The fate of allogeneic and xenogeneic neuronal tissue transplanted into the third ventricle of rodents.
Mason DW., Charlton HM., Jones AJ., Lavy CB., Puklavec M., Simmonds SJ.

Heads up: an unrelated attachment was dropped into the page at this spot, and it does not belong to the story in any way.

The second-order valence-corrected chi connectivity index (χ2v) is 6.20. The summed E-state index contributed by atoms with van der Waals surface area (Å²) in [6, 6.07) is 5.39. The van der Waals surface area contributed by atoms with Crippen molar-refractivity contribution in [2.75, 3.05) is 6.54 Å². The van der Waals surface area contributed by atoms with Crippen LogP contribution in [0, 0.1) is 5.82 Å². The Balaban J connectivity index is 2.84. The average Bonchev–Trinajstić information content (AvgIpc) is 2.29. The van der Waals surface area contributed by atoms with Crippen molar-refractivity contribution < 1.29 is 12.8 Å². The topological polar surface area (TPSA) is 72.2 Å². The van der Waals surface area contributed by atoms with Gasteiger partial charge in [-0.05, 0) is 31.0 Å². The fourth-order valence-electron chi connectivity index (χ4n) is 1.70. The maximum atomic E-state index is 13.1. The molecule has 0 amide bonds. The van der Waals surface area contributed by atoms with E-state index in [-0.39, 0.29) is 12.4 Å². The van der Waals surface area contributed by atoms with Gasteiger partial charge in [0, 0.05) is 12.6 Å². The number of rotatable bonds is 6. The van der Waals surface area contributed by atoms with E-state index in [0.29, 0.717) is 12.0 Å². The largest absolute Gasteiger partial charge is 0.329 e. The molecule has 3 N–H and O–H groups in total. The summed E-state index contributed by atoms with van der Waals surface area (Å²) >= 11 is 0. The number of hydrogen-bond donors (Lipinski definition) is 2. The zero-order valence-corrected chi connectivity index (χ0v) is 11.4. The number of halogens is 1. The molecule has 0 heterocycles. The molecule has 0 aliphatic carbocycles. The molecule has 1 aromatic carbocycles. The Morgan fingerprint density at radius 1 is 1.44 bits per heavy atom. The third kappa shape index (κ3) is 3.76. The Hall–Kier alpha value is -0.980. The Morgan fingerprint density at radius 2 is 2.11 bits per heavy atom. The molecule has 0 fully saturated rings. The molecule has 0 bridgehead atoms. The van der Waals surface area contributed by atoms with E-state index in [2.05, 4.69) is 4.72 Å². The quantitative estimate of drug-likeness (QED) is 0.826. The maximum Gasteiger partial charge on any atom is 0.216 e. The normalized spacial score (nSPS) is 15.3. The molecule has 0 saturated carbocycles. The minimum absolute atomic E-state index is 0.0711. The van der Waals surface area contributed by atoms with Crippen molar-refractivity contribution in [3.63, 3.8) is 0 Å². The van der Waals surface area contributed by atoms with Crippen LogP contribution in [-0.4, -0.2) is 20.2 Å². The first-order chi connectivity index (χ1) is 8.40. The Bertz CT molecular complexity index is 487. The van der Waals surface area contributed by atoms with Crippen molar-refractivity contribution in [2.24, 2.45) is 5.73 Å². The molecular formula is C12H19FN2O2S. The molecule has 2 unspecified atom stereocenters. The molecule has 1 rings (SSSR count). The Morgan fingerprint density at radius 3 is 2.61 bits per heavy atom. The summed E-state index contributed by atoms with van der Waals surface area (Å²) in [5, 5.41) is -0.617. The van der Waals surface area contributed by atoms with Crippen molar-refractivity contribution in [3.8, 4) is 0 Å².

Neural grafts from day 17-19 fetal rats or mice survived well when transplanted into syngeneic, or immunodeficient hosts, thus demonstrating that there are no non-immunological barriers to cross-species transplantation of neuronal tissue in rats and mice. However, intraventricular grafts from rat to mouse, or vice versa, in immunocompetent animals were rejected in less than 30 days. By this time all graft tissue had been destroyed and scavenged, presumably by the macrophages seen infiltrating the grafts within 10 days of grafting. Rat allografts from major histocompatibility complex disparate donors disparate donors survived well as did grafts between rats differing only at minor histocompatibility loci. However, allografts from donors that differed from recipients at both major and minor histocompatibility complex loci had a variable survival time. When neural tissue was grafted into immunologically primed recipients, it was rejected as was similar tissue grafted beneath the kidney capsule of an allogeneic host. Concomitant grafting of allogeneic tissue under the kidney capsule and into the third ventricle was followed by rejection in both sites. A striking observation in these studies was the induction of Class I major histocompatibility complex antigens on grafted neuronal tissue. High levels of antigen expression were correlated with a vigorous host response and poor graft survival but lower levels were not indicative of impending graft destruction. Whilst the brain can be regarded as an immunologically privileged site, the privilege is not absolute and caution needs to be exercised in the interpretation of results from allogeneic or xenogeneic grafts.